“Cyprus has been on and off the blacklist of countries trafficking women – the so- called “artistes” imported by agents and sold to cabaret owners. This is the worst kind of slave trading and sexual abuse,” said Demetriades.
Susana Elisa Pavlou, a Project Administrator at the Mediterranean Institute of Gender Studies (MIGS), pointed out that another contributing factor to this social problem was the existence of social norms, in the form of demand.
“Demand for both commercial sexual services and the labour of domestic workers, for example, although not necessarily the primary cause of the problem perpetuates and sustains trafficking in women.”
As Pavlou explained, demand is not a natural phenomenon in the sense that one is born with an innate desire to buy commercial sexual services or pay for someone to clean after them.
“Demand is socially construed in the sense that people are made to feel that they want or need a particular product or service. As social beings, they invariably need to feel that their behaviour is normal, natural, necessary and/or inevitable, and so justified.”
Social norms and society in general constitute the basis on which people behave, said Pavlou. “For this reason, one of the most important challenges in the fight against trafficking of women is raising awareness and changing attitudes and behaviour.”
To combat the problem, there needs to be awareness. And according to Pavlou, to raise awareness, there needs to be research; something Cyprus is sorely lacking in.
“MIGS would like to stress here that we do not consider market-type surveys, opinion polls and the likes as important research that can or should influence policies – more serious, scholarly and committed work ought to be conducted in order to overcome social problems and influence policy in positive manners. This is what we feel lacks in Cyprus and this is what is needed both shorter but also in the longer term.”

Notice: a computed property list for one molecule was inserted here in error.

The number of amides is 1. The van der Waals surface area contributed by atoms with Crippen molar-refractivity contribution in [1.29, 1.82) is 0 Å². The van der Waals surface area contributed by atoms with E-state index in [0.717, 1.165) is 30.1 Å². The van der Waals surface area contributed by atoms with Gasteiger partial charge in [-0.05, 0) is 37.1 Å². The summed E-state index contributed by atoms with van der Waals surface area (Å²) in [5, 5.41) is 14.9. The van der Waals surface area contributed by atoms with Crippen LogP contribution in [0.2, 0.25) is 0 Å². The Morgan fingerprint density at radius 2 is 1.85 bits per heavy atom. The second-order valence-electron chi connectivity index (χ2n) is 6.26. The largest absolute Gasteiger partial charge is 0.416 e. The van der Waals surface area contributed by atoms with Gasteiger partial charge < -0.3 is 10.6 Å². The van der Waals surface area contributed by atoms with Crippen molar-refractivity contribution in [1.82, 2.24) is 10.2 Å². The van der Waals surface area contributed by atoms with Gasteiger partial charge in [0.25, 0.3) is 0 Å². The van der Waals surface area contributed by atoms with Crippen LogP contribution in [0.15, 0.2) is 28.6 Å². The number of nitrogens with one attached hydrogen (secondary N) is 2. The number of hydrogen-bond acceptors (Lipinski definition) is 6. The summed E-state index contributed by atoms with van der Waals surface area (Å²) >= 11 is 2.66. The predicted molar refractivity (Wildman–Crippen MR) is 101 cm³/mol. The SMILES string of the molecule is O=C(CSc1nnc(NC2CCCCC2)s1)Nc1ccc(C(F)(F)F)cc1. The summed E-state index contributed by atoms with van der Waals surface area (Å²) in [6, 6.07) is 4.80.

Meral Akinci, a psychologist by profession and President of the KAYAD Women’s NGO in north Nicosia, suggested the introduction of similar legislation to that of Sweden, whereby it is the client that is legally prosecuted and not the prostitute.
“The Swedish Law of 1999 is unique as it punishes the client – not the women in prostitution – and has already proven its effectiveness in reducing trafficking. There are countries that are currently planning a change in this direction, and we encourage our country in both sides to go in this direction as well.”
As a community counselling resource, KAYAD is currently in the process of finding ways to mobilise and launch actions to raise awareness on the necessity to stop the sexual exploitation of women, Akinci informed attendants. “But we cannot make a difference if there is no solidarity in this action,” she warned.
“These women are victims of human rights violation and are trafficked to our country specifically to be used as prostitutes. In standing by and recognising this but doing nothing, we are allowing these women to be physically and psychologically harmed. We abhor the disgrace that our society is allowing women to be treated as commodities to be bought and sold.”
OLGA Demetriades told the story of a young Moldavian girl who wanted to be a ballerina.
“My personal experience of a 17-year-old Moldavian girl, imported in the name of classical ballet, but in fact sold to clients at a certain cabaret, triggered my attention to the existing problem. The girl had been successively raped by seven clients on the first night. She was in deep shock and put in the Psychiatric Ward of the Nicosia General Hospital. She attempted suicide jumping from the window. With a Russian friend, we visited her and she asked for a teddy bear as in the film LILYA 4-EVER. After recovery she was sent with a nurse through Vienna to Moldavia at a cost of £800 paid by us.”